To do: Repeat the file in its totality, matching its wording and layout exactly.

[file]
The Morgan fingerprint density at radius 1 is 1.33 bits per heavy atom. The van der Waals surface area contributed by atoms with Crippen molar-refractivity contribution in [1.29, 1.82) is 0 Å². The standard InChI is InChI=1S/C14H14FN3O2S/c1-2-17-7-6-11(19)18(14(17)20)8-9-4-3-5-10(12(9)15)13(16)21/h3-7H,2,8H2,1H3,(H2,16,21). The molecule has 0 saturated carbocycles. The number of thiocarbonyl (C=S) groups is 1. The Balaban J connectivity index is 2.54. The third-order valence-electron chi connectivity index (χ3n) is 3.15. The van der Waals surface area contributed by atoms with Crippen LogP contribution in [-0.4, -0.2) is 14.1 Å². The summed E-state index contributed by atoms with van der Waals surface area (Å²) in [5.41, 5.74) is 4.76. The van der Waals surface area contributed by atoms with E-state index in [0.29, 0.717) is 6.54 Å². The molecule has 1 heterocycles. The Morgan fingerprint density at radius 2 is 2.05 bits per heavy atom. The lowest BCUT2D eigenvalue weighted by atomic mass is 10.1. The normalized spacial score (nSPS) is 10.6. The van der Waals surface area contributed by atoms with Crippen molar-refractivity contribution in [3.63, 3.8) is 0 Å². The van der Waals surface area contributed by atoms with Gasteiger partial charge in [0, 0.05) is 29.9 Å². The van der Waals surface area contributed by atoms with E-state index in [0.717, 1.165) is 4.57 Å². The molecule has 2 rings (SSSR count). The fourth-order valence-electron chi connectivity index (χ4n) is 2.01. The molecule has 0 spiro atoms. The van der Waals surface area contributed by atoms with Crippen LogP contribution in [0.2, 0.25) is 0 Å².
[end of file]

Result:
The Morgan fingerprint density at radius 1 is 1.33 bits per heavy atom. The van der Waals surface area contributed by atoms with Crippen molar-refractivity contribution in [1.29, 1.82) is 0 Å². The standard InChI is InChI=1S/C14H14FN3O2S/c1-2-17-7-6-11(19)18(14(17)20)8-9-4-3-5-10(12(9)15)13(16)21/h3-7H,2,8H2,1H3,(H2,16,21). The molecule has 0 saturated carbocycles. The number of thiocarbonyl (C=S) groups is 1. The Balaban J connectivity index is 2.54. The third-order valence-electron chi connectivity index (χ3n) is 3.15. The van der Waals surface area contributed by atoms with Crippen LogP contribution in [-0.4, -0.2) is 14.1 Å². The summed E-state index contributed by atoms with van der Waals surface area (Å²) in [5.41, 5.74) is 4.76. The van der Waals surface area contributed by atoms with E-state index in [0.29, 0.717) is 6.54 Å². The molecule has 1 heterocycles. The Morgan fingerprint density at radius 2 is 2.05 bits per heavy atom. The lowest BCUT2D eigenvalue weighted by atomic mass is 10.1. The normalized spacial score (nSPS) is 10.6. The van der Waals surface area contributed by atoms with Crippen molar-refractivity contribution in [3.63, 3.8) is 0 Å². The van der Waals surface area contributed by atoms with Gasteiger partial charge in [0, 0.05) is 29.9 Å². The van der Waals surface area contributed by atoms with E-state index in [0.717, 1.165) is 4.57 Å². The molecule has 2 rings (SSSR count). The fourth-order valence-electron chi connectivity index (χ4n) is 2.01. The molecule has 0 spiro atoms. The van der Waals surface area contributed by atoms with Crippen LogP contribution in [0.2, 0.25) is 0 Å².